How far would you go to fight for your child’s rights? The Utah Film Center will be showing a free screening of Growing Up Coy, a documentary of a six-year-old Colorado transgender girl, who was banned from using the girls’ bathroom at school and her parents take a stand. Coy’s parents hired a lawyer to pursue a landmark civil rights case of discrimination, and the family was thrust into the international media spotlight, causing their lives to change forever. A timely topic as states across the US battle with this particular civil rights issue.
The free screening is coming to Salt Lake City on Nov 17 at the Marmalade Library, 280 W 500 North.
“…(We want to) try to help people understand what the transgender experience is like. When you see Coy and you spend 82 minutes with her and her family, hopefully [you] come away with the fact that this is actually just an ordinary family who loves their kids and want the best for their kids. And Coy is really just a little girl who wants to be like all the other little girls and do everything else that any other little girl would want to do, including using the girls’ bathroom,” said director Eric Juhola in a statement.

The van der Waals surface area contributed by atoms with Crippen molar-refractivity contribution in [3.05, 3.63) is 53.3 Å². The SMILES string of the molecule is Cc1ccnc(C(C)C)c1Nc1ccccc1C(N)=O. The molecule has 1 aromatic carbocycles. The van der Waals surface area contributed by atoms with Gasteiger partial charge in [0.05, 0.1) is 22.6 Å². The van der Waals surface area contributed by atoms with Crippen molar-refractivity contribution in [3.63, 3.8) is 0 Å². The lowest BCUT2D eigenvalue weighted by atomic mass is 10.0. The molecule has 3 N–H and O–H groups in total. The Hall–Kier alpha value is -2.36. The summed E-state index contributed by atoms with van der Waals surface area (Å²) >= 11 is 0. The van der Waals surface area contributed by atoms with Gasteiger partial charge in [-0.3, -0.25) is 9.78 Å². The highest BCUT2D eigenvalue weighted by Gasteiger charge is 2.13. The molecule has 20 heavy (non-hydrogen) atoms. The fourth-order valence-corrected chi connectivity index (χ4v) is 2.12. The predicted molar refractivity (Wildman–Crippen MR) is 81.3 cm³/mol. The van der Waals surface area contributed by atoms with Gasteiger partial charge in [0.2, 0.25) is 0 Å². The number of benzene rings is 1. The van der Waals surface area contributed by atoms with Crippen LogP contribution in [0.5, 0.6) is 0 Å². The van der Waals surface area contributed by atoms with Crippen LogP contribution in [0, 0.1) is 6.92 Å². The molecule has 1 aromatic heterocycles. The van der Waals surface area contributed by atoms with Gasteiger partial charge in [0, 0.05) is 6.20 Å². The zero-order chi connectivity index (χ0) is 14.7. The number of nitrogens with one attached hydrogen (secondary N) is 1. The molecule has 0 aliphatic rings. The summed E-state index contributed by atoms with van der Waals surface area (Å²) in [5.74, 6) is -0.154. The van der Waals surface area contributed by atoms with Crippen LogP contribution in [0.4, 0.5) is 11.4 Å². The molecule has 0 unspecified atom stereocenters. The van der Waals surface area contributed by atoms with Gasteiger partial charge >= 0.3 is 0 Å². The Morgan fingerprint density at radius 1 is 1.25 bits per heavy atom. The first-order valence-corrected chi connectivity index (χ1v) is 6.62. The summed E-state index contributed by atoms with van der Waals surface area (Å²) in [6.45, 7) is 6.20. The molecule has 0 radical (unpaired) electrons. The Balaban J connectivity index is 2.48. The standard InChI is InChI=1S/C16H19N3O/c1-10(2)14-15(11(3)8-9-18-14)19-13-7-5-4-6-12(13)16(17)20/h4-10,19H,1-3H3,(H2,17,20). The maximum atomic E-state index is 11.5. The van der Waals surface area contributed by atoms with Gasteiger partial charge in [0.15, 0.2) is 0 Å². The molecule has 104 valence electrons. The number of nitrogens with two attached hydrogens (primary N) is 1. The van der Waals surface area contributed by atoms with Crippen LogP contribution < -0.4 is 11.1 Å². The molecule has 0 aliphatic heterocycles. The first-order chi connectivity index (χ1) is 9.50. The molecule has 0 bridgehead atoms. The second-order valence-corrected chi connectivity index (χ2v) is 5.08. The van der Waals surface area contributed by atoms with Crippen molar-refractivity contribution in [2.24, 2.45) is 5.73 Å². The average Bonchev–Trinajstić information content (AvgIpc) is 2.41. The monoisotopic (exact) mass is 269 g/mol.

WHAT: Utah Film Center presents special screening of GROWING UP COY
DATE: Thursday, November 17, 7:00pm
WHERE: Marmalade Library, 280 W 500 N, Salt Lake City
DESCRIPTION: Growing Up Coy is a feature-length documentary that centers around a young Colorado family who engages in a highly publicized legal battle and landmark civil rights case, as they fight for their 6-year-old transgender daughter Coy Mathis’s right to use the girls’ bathroom at her elementary school. The Mathis family’s landmark case in 2013, was the first in the United States to decide in favor of a transgender youth using the bathroom facility that corresponds with their gender identity. The film asks a universal question that any parent could face: “How far would you go to fight for your child’s equal rights?” More information at growingupcoy.com.